3. Hard drive storage simply cannot keep pace with HD content. People purchase movies every week, and TV shows, etc…

    Terebytes of storage in a year or two for many consumers would be required, and hard drive technology simply won’t be able to keep pace.

    Apple understands this, and is why they have their new facility, to build out infastructure.

    Whether iTunes or .Mac, etc… Apple will provide an easy solution for you to access your conent when you wish. Yes, one can download to their own drives, etc… if they desire, but Apple will always have it available for you when that storage space quickly runs out.

    Think of the sharing abilities of iTunes and there you go.

  4. If Apple released such a product, I think the initial response would be mixed (professionals wouldn’t really go for it, while many consumers would balk at the price and maybe not see a need for it – even though they could probably use it).

    For some, an iServe would be a godsend. In particular, if they targeted the ‘prosumer’ market, I think they’d do very, very well. These group wants professional level features and products and are usually willing to play a premium for ease-of-use. What they don’t necessarily have is the technical expertise (or time) to build and maintain their own home servers. I’d classify myself as a probably iServe customer. I want a home server to handle sharing media for the four computers at home and other features like network storage. The other features mentioned would definitely be a welcome addition.

    I think the $999 price point is about right. I was pricing out a similar solution using by using some commercially available linux options (NAS products by Synology), but would prefer an Apple solution because of their track record of innovation and well designed products. Perhaps this type of product is in the pipeline as part of the ‘digital home’ strategy that seems to be emerging from Apple.

  5. I have 3 desktops and a laptop. THis is exactly the kind of thing I need. I am not savy enough to set up a server and then have to jumpt through hoops to get all the computers linked to it. Anyway, I want to be able to download pictures or music to any of my machines and access it from any of them and that requires a lot of work and passwords and stuff. If Apple would (we know they could!) offer this kind of easy user experience I believe it would sell like hotcakes!

  6. yeah – already have a an ‘Serve’ – and i call it my ‘iTV’ ‘iMedia’ – etc etc

    It is called a macmini with external drives hooked up to 32″ LCD in my home entertainment center ….

    why reinvent the wheel ?

  7. I already have an “iServ.” It’s an old Mac running Mac OS X 10.3.9. It’s a bit slow for day-to-day use these days, but it’s more than capable enough as a data server. There are third-party software programs, such as Econ’s excellent and inexpensive ChronoSync, that can be used to set up sync routines to the various PC’s in the house, when and as desired. You can use the open source VNC utilities for remote access, to make it “headless” if that feature is desired. So you can do everything explained in the article now at a fairly low cost (especially if you have an old Mac OS X cabable Mac gathering dust), but Apple could make it much more user friendly, for the “non-geeks.”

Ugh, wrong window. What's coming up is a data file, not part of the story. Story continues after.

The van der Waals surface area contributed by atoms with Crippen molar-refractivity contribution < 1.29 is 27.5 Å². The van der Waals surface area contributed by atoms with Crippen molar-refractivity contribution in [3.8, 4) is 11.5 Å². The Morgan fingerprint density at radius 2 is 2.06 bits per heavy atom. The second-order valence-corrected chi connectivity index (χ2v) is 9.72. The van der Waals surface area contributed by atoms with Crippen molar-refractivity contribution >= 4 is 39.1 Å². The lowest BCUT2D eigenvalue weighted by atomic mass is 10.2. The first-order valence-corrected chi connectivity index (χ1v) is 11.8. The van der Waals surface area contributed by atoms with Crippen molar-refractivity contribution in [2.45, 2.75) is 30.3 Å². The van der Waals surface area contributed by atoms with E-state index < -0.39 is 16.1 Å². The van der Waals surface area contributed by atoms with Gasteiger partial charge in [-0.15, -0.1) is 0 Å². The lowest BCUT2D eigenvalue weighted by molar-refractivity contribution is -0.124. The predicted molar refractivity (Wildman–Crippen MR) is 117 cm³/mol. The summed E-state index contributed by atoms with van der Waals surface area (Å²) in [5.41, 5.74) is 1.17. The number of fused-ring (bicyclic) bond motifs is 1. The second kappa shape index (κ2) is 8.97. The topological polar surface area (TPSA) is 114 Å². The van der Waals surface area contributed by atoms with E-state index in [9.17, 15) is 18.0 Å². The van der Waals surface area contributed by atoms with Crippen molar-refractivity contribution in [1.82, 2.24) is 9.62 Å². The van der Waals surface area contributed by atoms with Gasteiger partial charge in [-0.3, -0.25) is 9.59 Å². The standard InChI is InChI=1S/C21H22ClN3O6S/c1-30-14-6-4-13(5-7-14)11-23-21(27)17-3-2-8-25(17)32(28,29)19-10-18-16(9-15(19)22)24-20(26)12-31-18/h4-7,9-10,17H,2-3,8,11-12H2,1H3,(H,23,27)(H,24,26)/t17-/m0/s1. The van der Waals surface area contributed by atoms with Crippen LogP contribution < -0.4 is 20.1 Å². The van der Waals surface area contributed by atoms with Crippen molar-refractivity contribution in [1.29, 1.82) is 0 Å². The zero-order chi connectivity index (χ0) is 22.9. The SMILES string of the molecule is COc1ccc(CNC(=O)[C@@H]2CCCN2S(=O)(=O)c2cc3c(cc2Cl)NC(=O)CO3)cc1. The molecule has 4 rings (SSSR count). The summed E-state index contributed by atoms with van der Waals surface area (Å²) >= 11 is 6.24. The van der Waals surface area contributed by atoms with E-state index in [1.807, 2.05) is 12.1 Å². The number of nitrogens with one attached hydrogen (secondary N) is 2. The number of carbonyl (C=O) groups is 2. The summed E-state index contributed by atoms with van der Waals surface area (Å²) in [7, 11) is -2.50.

If Apple wrote software to make it even easier, I hope it’s released for general use, not just for use with any “iServ” device

  8. running with ken1w’s idea… what would be really nice, IMO, would be an “iServe” app, bundled with certain models and available for separate purchase, that would provide easy access to a Mac set up as a media server…there could be a client app for the other Macs (and PCs?) on the network that would make uploading and managing media on the server simple and painless.

    It seems to me that a solution like this would be more likely than a dedicated iServ unit.

  9. Get a ReadyNAS NV. http://www.infrant.com/

    Then put all your media on there, and you can use the built server stuff to stream (which isn’t stable at the moment) or hook up an old Mac to it, and have it server stuff. I have one, the thing is amazing. Holds all my iTunes and movies.

    For a home server, you really need data security as well. RAID would be a step in the right direction.

  10. Sure, iServe … a half-price Pro-sumer version of an Xserve. Built-in “5-port” Work-group Router, firewall, DHCP, print-serve, mail serve, file serve, iChat serve, etc. Your basic IT department for the networked home. For those with extra data demands, the iRaid – same form factor but mostly given to drive bays.

    What form factor? How about a double-tall (triple-tall?) mini? Or, maybe 40% deeper than the mini? That would offer three or four times the storage of the mini plus all sorts of connectivity pluses. The iRaid would offer as much more space with the added safety of it being a RAID box (RAID often requires extra disks that are not counted in the storage total).

    We have network storage here – our NetCenter disk – and the router with firewall and DHCP – LinkSys – but it would be nice to have it in a single box more easily maintained and updated.

    DLMeyer – the Voice of G.L.Horton’s Stage Page